Monday, May 25, 2009

More output from independent inventors in the bad economy

Alana Semuels has a piece in the LATimes titled: Recession is giving inventors time to fine-tune their ideas. The first sentence has an allusion to Chester Carlson, the inventor of xerography: If we have the Great Depression to thank for inventions such as the Twinkie, Monopoly and the photocopier. One notes from the time of Carlson's first patent to the Xerox 914 in 1959, about 20 years of time elapsed. We have Carlson's persistence to thank for the photocopier.

We have a line in the article that is Dickens translated to the 21st century: That's because some self-starters among the ranks of the unemployed, sick of trudging off to job fairs and sending out resumes, are starting businesses to finally launch that invention they've been mulling over for years.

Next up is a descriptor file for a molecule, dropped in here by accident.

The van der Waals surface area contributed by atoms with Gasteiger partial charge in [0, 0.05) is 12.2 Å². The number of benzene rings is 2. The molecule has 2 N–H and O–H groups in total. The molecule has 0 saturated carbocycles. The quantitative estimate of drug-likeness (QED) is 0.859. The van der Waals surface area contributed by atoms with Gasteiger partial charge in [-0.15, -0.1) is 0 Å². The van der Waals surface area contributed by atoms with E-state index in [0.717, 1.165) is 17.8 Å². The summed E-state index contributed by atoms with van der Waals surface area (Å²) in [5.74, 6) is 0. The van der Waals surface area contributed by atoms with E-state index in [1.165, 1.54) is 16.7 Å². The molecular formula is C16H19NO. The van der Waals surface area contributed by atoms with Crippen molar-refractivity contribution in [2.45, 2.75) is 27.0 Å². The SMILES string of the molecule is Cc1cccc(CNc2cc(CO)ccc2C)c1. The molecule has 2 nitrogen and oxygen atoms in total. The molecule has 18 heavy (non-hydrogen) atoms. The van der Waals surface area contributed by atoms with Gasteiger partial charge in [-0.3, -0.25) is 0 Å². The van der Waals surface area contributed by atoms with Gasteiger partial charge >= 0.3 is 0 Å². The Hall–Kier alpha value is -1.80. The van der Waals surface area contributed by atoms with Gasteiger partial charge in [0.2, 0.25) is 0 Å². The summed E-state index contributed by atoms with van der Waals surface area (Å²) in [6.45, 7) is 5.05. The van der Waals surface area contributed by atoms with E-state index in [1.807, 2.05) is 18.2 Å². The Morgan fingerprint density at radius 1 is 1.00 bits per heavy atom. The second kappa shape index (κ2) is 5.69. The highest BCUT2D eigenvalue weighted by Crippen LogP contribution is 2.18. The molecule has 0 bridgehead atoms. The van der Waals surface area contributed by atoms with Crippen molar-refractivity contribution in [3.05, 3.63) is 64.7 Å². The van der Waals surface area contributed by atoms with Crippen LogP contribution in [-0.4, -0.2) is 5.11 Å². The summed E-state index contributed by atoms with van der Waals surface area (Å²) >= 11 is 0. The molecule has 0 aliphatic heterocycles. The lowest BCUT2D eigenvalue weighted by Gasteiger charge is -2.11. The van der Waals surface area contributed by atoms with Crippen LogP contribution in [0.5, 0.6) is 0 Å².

Inventors Alliance gets a mention: "This fluctuation happens every time there's a dip in the economy," said Andrew Krauss, president of the Silicon Valley-based Inventors Alliance, which holds monthly meetings at which inventors share ideas and learn how to patent products. "But it's doubled lately -- I've never seen so many people at our meetings."

The diminishing number of patent applications is noted: The number of patent and trademark filings in 2009 is lagging 2% behind last year because major corporations, which generate the vast majority, are cutting back, according to a spokeswoman from the U.S. Patent and Trademark Office.

But in one indication of increased activity, membership in the United Inventors Assn., a nonprofit education and support group, has grown 20% in the last six months, said its executive director, Patrick Raymond.

Inventors in states including Michigan and New York have created six local clubs in the last year, Raymond said.

"Interest in inventing is high, and our membership is growing in the middle of a recession," he said.

Invention is portrayed as preferable to flipping houses: Dina Beauvais of Phoenix spent 22 years buying, fixing up and selling houses. But after flipping one in August, she decided that the market was imploding and vowed to try her hand at inventing.


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